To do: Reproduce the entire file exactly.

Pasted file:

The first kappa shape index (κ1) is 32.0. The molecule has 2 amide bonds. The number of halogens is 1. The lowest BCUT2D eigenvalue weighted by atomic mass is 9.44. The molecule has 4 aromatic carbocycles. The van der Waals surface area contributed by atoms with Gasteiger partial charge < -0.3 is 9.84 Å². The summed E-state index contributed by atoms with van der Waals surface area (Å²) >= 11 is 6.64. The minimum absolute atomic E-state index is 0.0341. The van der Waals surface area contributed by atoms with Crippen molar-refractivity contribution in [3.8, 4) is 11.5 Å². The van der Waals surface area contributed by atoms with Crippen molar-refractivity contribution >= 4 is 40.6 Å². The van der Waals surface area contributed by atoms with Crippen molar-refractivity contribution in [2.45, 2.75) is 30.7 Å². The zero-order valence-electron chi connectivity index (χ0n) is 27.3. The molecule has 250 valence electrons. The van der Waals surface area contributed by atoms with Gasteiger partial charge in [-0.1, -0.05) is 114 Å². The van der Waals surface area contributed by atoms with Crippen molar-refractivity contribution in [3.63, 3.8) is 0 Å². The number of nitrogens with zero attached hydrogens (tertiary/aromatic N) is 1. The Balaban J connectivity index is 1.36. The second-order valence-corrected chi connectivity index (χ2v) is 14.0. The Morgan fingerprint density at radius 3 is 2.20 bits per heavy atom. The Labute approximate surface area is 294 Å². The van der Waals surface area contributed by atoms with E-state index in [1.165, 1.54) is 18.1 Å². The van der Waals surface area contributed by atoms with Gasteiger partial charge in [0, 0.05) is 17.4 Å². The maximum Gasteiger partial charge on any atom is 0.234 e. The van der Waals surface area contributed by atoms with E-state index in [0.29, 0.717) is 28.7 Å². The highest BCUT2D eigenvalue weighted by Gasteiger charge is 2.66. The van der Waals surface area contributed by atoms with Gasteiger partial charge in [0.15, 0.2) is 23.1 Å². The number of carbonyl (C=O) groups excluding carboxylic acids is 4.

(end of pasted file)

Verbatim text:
The first kappa shape index (κ1) is 32.0. The molecule has 2 amide bonds. The number of halogens is 1. The lowest BCUT2D eigenvalue weighted by atomic mass is 9.44. The molecule has 4 aromatic carbocycles. The van der Waals surface area contributed by atoms with Gasteiger partial charge < -0.3 is 9.84 Å². The summed E-state index contributed by atoms with van der Waals surface area (Å²) >= 11 is 6.64. The minimum absolute atomic E-state index is 0.0341. The van der Waals surface area contributed by atoms with Crippen molar-refractivity contribution in [3.8, 4) is 11.5 Å². The van der Waals surface area contributed by atoms with Crippen molar-refractivity contribution >= 4 is 40.6 Å². The van der Waals surface area contributed by atoms with Crippen molar-refractivity contribution in [2.45, 2.75) is 30.7 Å². The zero-order valence-electron chi connectivity index (χ0n) is 27.3. The molecule has 250 valence electrons. The van der Waals surface area contributed by atoms with Gasteiger partial charge in [-0.1, -0.05) is 114 Å². The van der Waals surface area contributed by atoms with Crippen molar-refractivity contribution in [3.63, 3.8) is 0 Å². The number of nitrogens with zero attached hydrogens (tertiary/aromatic N) is 1. The Balaban J connectivity index is 1.36. The second-order valence-corrected chi connectivity index (χ2v) is 14.0. The Morgan fingerprint density at radius 3 is 2.20 bits per heavy atom. The Labute approximate surface area is 294 Å². The van der Waals surface area contributed by atoms with E-state index in [1.165, 1.54) is 18.1 Å². The van der Waals surface area contributed by atoms with Gasteiger partial charge in [0, 0.05) is 17.4 Å². The maximum Gasteiger partial charge on any atom is 0.234 e. The van der Waals surface area contributed by atoms with E-state index in [0.29, 0.717) is 28.7 Å². The highest BCUT2D eigenvalue weighted by Gasteiger charge is 2.66. The van der Waals surface area contributed by atoms with Gasteiger partial charge in [0.15, 0.2) is 23.1 Å². The number of carbonyl (C=O) groups excluding carboxylic acids is 4.